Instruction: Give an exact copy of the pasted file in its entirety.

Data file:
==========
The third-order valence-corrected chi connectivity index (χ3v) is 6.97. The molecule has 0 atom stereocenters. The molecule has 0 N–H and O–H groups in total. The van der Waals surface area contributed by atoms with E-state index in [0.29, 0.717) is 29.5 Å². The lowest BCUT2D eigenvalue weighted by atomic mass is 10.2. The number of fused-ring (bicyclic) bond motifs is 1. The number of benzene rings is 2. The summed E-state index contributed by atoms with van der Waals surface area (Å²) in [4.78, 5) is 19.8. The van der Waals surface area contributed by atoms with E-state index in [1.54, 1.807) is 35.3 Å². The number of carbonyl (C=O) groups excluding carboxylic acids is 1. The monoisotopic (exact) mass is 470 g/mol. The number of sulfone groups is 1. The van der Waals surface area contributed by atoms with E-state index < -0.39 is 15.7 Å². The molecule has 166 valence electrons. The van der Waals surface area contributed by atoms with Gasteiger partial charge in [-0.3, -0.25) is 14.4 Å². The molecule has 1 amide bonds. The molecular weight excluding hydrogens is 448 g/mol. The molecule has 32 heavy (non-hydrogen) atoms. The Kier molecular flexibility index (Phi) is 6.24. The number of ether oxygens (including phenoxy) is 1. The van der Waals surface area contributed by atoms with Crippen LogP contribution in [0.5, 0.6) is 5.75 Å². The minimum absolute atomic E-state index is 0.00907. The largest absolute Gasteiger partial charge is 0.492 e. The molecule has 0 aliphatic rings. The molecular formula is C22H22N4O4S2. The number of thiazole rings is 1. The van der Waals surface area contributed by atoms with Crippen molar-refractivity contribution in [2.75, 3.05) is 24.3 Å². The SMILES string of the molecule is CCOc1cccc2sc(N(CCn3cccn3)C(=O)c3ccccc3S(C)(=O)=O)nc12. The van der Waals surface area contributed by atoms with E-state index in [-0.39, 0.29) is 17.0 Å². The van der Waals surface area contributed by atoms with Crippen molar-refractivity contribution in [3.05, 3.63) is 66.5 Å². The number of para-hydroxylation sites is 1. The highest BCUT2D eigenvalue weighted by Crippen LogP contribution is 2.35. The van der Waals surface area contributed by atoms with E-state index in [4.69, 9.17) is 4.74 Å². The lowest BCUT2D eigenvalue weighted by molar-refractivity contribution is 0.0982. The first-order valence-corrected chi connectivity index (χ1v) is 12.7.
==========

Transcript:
The third-order valence-corrected chi connectivity index (χ3v) is 6.97. The molecule has 0 atom stereocenters. The molecule has 0 N–H and O–H groups in total. The van der Waals surface area contributed by atoms with E-state index in [0.29, 0.717) is 29.5 Å². The lowest BCUT2D eigenvalue weighted by atomic mass is 10.2. The number of fused-ring (bicyclic) bond motifs is 1. The number of benzene rings is 2. The summed E-state index contributed by atoms with van der Waals surface area (Å²) in [4.78, 5) is 19.8. The van der Waals surface area contributed by atoms with E-state index in [1.54, 1.807) is 35.3 Å². The number of carbonyl (C=O) groups excluding carboxylic acids is 1. The monoisotopic (exact) mass is 470 g/mol. The number of sulfone groups is 1. The van der Waals surface area contributed by atoms with E-state index < -0.39 is 15.7 Å². The molecule has 166 valence electrons. The van der Waals surface area contributed by atoms with Gasteiger partial charge in [-0.3, -0.25) is 14.4 Å². The molecule has 1 amide bonds. The molecular weight excluding hydrogens is 448 g/mol. The molecule has 32 heavy (non-hydrogen) atoms. The Kier molecular flexibility index (Phi) is 6.24. The number of ether oxygens (including phenoxy) is 1. The van der Waals surface area contributed by atoms with Crippen LogP contribution in [0.5, 0.6) is 5.75 Å². The minimum absolute atomic E-state index is 0.00907. The largest absolute Gasteiger partial charge is 0.492 e. The molecule has 0 aliphatic rings. The molecular formula is C22H22N4O4S2. The number of thiazole rings is 1. The van der Waals surface area contributed by atoms with Crippen molar-refractivity contribution in [2.75, 3.05) is 24.3 Å². The SMILES string of the molecule is CCOc1cccc2sc(N(CCn3cccn3)C(=O)c3ccccc3S(C)(=O)=O)nc12. The van der Waals surface area contributed by atoms with E-state index in [-0.39, 0.29) is 17.0 Å². The van der Waals surface area contributed by atoms with Crippen molar-refractivity contribution in [3.05, 3.63) is 66.5 Å². The number of para-hydroxylation sites is 1. The highest BCUT2D eigenvalue weighted by Crippen LogP contribution is 2.35. The van der Waals surface area contributed by atoms with E-state index in [4.69, 9.17) is 4.74 Å². The lowest BCUT2D eigenvalue weighted by molar-refractivity contribution is 0.0982. The first-order valence-corrected chi connectivity index (χ1v) is 12.7.